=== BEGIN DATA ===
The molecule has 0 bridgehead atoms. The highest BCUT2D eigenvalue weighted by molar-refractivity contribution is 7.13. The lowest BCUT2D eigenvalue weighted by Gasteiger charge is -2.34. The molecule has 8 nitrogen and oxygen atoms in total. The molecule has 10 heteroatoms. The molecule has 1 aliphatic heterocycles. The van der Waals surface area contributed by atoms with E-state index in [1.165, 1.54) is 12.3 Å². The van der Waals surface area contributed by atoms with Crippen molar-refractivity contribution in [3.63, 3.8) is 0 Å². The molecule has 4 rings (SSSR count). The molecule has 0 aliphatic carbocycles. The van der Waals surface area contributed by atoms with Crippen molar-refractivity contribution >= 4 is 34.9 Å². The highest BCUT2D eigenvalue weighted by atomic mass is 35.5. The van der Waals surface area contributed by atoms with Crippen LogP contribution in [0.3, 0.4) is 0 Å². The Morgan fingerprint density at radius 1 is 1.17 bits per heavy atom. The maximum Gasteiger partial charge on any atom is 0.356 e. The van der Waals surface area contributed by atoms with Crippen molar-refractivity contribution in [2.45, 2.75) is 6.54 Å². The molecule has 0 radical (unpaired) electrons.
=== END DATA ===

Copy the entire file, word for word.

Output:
The molecule has 0 bridgehead atoms. The highest BCUT2D eigenvalue weighted by molar-refractivity contribution is 7.13. The lowest BCUT2D eigenvalue weighted by Gasteiger charge is -2.34. The molecule has 8 nitrogen and oxygen atoms in total. The molecule has 10 heteroatoms. The molecule has 1 aliphatic heterocycles. The van der Waals surface area contributed by atoms with E-state index in [1.165, 1.54) is 12.3 Å². The van der Waals surface area contributed by atoms with Crippen molar-refractivity contribution in [3.63, 3.8) is 0 Å². The molecule has 4 rings (SSSR count). The molecule has 0 aliphatic carbocycles. The van der Waals surface area contributed by atoms with Crippen molar-refractivity contribution >= 4 is 34.9 Å². The highest BCUT2D eigenvalue weighted by atomic mass is 35.5. The van der Waals surface area contributed by atoms with Crippen LogP contribution in [0.3, 0.4) is 0 Å². The Morgan fingerprint density at radius 1 is 1.17 bits per heavy atom. The maximum Gasteiger partial charge on any atom is 0.356 e. The van der Waals surface area contributed by atoms with Crippen molar-refractivity contribution in [2.45, 2.75) is 6.54 Å². The molecule has 0 radical (unpaired) electrons.